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Episode Review: Arrow – Home Invasion & The Undertaking

An Arrow double bill leaves Jake Basford confused when he realises that the comic references and predictable plot are covered by effects and drama.

Due to server issues from last week, we have a double review this week – the last episode review is still live if you want to catch up on what happened last time.


In ‘Home Invasion’, the victims in a lawsuit against a corrupt businessman are taken out by a hitman, all except the son, and Laurel, who has been representing them, takes him home to stay with her rather than farm him out to a foster carer. When the hitman comes for her, Green Arrow saves her, and Tommy suggests staying with Oliver due to his high-security presence. Diggle stalks a special ops mission to take down Deadshot, which goes belly up when Oliver runs off to save Laurel and Tommy, who the hitman goes for, after killing the businessman who hired him, leaving Diggle upset. Tommy decides to leave Laurel as it is clear that Oliver fancies her and he realises that should she learn he is the Green Arrow, he would never be able to compete. Thea also agrees to help Roy seek out the vigilante. In the flashback, Shado teaches Oliver to shoot a bow, but he doesn’t get the opportunity to use it as Yao Fei brings people to capture them all.

Following-on was ‘The Undertaking’, where Arrow goes after an accountant and grabs his laptop, which Felicity decodes to find a link to Walter via an underground casino, which she agrees to help get Arrow into. He manages to interrogate the owner who says Walter was killed, which Oliver explains to his family, causing Moira to contact Malcolm who proves Walter is alive. Oliver, who was listening in, discovers that Malcolm is heading the organisation who kidnapped Walter, and gets Felicity to hack his phone and find out where Walter is being held. Arrow frees Walter and reunites him with Moira and the Queen family. Laurel, however, tracks Tommy down to find out what really happened and he tells her that he believes her and Oliver are meant to be together because he thinks Oliver loves her. Flashbacks this week were about Robert Queen disagreeing with Malcolm’s ‘undertaking’ to level the Glades and kill its inhabitants to reduce crime, showing that Malcolm planted a bomb on the yacht that Robert, Oliver and Sarah left on.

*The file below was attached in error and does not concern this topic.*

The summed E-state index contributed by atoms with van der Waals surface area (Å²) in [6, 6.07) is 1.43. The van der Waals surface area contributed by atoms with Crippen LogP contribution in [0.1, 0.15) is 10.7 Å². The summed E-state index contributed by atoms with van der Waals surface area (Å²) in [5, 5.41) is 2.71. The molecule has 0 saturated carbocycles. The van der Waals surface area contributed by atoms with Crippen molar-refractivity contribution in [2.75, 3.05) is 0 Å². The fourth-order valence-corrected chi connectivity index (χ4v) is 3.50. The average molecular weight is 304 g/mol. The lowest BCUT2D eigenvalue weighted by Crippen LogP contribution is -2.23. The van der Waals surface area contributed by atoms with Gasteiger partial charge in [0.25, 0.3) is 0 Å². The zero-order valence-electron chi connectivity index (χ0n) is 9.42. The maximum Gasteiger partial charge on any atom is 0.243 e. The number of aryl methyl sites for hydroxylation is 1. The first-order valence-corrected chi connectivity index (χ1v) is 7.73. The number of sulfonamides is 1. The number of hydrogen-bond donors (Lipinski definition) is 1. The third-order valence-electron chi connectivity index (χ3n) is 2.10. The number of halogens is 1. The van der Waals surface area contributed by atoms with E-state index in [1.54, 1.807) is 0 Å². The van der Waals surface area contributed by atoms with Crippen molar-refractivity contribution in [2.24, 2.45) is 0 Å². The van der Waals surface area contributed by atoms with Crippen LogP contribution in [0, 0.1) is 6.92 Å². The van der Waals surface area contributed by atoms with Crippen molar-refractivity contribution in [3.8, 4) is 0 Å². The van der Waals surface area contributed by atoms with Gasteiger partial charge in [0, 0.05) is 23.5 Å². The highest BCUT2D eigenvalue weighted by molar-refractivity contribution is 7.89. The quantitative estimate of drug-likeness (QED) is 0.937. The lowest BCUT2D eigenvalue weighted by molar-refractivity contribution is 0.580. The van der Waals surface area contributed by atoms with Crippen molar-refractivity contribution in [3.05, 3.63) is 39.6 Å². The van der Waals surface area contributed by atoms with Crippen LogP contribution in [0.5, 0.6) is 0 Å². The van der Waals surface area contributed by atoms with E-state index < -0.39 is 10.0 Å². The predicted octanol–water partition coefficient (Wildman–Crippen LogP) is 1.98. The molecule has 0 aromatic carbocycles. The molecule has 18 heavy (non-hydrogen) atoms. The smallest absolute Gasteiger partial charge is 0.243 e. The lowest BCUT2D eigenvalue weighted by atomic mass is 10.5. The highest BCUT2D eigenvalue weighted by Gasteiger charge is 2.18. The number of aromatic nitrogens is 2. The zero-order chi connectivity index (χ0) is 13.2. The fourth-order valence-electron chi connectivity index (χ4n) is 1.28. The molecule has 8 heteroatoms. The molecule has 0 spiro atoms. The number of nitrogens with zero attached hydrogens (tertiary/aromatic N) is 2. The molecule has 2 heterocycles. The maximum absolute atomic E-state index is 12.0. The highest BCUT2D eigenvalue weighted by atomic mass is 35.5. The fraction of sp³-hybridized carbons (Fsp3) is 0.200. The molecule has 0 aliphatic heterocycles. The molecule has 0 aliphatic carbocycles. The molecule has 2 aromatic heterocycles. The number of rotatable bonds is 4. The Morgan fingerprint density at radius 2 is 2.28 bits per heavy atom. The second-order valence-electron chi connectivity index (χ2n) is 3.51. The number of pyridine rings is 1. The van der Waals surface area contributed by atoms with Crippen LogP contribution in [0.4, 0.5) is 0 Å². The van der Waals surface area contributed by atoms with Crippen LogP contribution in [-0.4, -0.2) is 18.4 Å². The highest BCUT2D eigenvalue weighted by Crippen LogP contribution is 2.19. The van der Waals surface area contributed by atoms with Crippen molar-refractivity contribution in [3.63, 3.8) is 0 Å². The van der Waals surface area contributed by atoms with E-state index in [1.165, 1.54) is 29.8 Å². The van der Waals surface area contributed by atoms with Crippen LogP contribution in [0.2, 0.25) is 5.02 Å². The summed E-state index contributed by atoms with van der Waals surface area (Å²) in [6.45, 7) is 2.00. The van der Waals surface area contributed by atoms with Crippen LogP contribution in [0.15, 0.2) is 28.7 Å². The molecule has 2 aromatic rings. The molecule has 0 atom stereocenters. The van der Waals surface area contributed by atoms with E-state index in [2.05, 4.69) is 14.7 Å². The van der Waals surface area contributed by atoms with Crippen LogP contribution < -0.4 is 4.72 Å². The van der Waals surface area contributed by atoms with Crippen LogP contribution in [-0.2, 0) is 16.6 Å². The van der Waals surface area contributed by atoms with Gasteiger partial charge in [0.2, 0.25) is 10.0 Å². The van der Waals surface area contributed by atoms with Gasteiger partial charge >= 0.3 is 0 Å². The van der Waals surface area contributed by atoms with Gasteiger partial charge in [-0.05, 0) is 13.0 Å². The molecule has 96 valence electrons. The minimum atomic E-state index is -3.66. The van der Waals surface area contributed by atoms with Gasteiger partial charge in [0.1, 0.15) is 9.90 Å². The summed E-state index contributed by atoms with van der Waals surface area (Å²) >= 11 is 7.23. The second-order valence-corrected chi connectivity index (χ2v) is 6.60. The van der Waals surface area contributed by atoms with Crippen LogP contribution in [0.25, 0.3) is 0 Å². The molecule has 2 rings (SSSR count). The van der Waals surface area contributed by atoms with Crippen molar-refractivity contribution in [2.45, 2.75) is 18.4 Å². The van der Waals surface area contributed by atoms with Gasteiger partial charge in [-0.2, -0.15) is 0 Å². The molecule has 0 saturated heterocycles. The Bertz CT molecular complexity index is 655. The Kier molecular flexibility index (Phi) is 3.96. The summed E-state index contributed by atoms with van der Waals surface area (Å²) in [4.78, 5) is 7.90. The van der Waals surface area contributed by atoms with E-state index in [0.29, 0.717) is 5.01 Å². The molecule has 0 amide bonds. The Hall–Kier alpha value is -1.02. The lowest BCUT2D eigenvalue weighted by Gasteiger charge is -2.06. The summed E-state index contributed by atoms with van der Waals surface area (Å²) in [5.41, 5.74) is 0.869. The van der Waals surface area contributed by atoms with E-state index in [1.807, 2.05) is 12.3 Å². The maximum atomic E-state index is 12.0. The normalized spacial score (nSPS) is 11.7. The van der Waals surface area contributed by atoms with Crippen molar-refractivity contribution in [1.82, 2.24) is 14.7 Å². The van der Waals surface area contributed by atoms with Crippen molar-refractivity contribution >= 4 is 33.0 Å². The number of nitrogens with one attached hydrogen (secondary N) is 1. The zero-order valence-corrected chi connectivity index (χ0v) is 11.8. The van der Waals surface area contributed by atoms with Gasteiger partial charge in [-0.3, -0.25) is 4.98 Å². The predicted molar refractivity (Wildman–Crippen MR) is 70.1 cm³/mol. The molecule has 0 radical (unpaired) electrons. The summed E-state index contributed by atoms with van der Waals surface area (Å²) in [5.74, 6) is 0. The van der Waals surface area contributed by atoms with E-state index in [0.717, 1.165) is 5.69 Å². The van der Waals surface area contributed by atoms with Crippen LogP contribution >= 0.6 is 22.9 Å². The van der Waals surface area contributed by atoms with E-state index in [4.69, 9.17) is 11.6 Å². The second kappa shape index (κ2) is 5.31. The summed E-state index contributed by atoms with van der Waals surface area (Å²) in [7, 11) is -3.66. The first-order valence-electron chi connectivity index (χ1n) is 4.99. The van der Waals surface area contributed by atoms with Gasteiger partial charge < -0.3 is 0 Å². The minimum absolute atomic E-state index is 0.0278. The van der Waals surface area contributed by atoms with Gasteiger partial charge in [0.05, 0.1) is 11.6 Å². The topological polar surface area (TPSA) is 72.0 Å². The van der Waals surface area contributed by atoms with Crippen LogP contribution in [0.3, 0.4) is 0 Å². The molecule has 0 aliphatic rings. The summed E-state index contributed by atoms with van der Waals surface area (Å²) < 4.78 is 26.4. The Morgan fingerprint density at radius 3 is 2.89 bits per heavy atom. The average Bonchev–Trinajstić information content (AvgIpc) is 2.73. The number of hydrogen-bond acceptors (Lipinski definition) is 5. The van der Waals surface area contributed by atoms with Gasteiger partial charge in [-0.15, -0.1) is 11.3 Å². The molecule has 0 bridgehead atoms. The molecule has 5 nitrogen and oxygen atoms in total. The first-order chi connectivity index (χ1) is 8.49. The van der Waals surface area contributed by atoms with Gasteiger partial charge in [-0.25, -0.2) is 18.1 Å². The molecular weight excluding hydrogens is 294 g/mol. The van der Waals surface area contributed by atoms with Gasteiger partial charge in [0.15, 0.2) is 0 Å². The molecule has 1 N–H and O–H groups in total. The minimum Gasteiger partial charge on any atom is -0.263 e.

As Arrow heads towards the end of the season and the dramatic conclusion, the drama and the mystery is brought to a conclusion in many fantastic ways. Especially in ‘The Undertaking’, the clues as to who is involved and what the plan was were great. Destroying a whole area of a city is reason enough to hate a corrupt secret organisation.

Having criticised Arrow all season for not being unique enough, but loving the fact that the story has involved increasing amounts of comic-book references, it is annoying that the drama ramps up and no more DC characters appear. The tale of Diggle getting disheartened as Oliver left his side to help Laurel was inevitable, as was Tommy leaving her because he felt like the third wheel in his relationship; we can predict that there will be a frank discussion between Oliver and Laurel that ends in either her not accepting him back for cheating on her originally with her sister, them having a big reunion, or, as the finale episode is called ‘Sacrifice’, we could predict that his relationship with her may be sacrificed for the greater good.

The flashback scenes have been increasingly inventive, and superhero mythology is always the thing that draws in readers and viewers – knowing how and why Oliver turned into such a strong person is absolutely brilliant, and Shado’s role as the person who teaches techniques of archery was unexpected, as is Yao Fei’s betrayal (again). We love this glimpse into the past, and it is very interesting to see how it plays out.

In short, these two episodes of Arrow have us perplexed – the reasons that we loved this show seem to have dissipated almost entirely, falling back on stereotypical American values for TV and Film: special effects. This is, besides the soap opera-like drama, the only reason we remain watching, because it feels like the sort of trashy TV that you watch when you want your mind to melt.

Although it has been commissioned for a second season, we aren’t sure we will be tuning in.

You can catch Arrow on Sky One on Mondays at 8pm



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